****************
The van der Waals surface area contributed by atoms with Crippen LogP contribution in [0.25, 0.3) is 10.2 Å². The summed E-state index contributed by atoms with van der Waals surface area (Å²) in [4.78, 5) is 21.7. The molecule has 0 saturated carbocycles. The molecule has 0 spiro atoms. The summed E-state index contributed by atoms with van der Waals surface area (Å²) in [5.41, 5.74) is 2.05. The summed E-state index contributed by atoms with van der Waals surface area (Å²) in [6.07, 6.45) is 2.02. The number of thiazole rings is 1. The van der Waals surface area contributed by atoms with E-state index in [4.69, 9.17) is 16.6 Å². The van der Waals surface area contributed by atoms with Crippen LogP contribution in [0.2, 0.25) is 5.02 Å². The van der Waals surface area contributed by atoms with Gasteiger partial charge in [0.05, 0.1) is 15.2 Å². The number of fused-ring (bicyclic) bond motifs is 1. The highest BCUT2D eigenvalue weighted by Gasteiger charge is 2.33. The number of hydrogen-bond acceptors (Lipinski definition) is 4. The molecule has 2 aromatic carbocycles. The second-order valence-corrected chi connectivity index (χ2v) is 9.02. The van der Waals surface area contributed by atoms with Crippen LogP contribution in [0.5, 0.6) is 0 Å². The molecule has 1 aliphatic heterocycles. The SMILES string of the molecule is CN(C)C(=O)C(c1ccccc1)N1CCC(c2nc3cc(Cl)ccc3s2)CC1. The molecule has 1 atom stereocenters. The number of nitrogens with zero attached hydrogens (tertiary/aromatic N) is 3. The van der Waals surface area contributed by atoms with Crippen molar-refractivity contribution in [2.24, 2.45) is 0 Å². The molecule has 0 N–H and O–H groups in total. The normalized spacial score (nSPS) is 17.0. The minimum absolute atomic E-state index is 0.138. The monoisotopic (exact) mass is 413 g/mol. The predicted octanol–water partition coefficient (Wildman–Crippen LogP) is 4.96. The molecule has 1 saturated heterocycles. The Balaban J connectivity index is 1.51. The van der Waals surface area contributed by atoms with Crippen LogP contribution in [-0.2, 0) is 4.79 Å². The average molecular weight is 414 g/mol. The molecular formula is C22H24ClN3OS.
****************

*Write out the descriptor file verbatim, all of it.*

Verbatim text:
The van der Waals surface area contributed by atoms with Crippen LogP contribution in [0.25, 0.3) is 10.2 Å². The summed E-state index contributed by atoms with van der Waals surface area (Å²) in [4.78, 5) is 21.7. The molecule has 0 saturated carbocycles. The molecule has 0 spiro atoms. The summed E-state index contributed by atoms with van der Waals surface area (Å²) in [5.41, 5.74) is 2.05. The summed E-state index contributed by atoms with van der Waals surface area (Å²) in [6.07, 6.45) is 2.02. The number of thiazole rings is 1. The van der Waals surface area contributed by atoms with E-state index in [4.69, 9.17) is 16.6 Å². The van der Waals surface area contributed by atoms with Crippen LogP contribution in [0.2, 0.25) is 5.02 Å². The van der Waals surface area contributed by atoms with Gasteiger partial charge in [0.05, 0.1) is 15.2 Å². The number of fused-ring (bicyclic) bond motifs is 1. The highest BCUT2D eigenvalue weighted by Gasteiger charge is 2.33. The number of hydrogen-bond acceptors (Lipinski definition) is 4. The molecule has 2 aromatic carbocycles. The second-order valence-corrected chi connectivity index (χ2v) is 9.02. The van der Waals surface area contributed by atoms with Crippen LogP contribution in [0.5, 0.6) is 0 Å². The molecule has 1 aliphatic heterocycles. The SMILES string of the molecule is CN(C)C(=O)C(c1ccccc1)N1CCC(c2nc3cc(Cl)ccc3s2)CC1. The molecule has 1 atom stereocenters. The number of nitrogens with zero attached hydrogens (tertiary/aromatic N) is 3. The van der Waals surface area contributed by atoms with Crippen molar-refractivity contribution in [2.24, 2.45) is 0 Å². The molecule has 0 N–H and O–H groups in total. The normalized spacial score (nSPS) is 17.0. The minimum absolute atomic E-state index is 0.138. The monoisotopic (exact) mass is 413 g/mol. The predicted octanol–water partition coefficient (Wildman–Crippen LogP) is 4.96. The molecule has 1 saturated heterocycles. The Balaban J connectivity index is 1.51. The van der Waals surface area contributed by atoms with Crippen LogP contribution in [-0.2, 0) is 4.79 Å². The average molecular weight is 414 g/mol. The molecular formula is C22H24ClN3OS.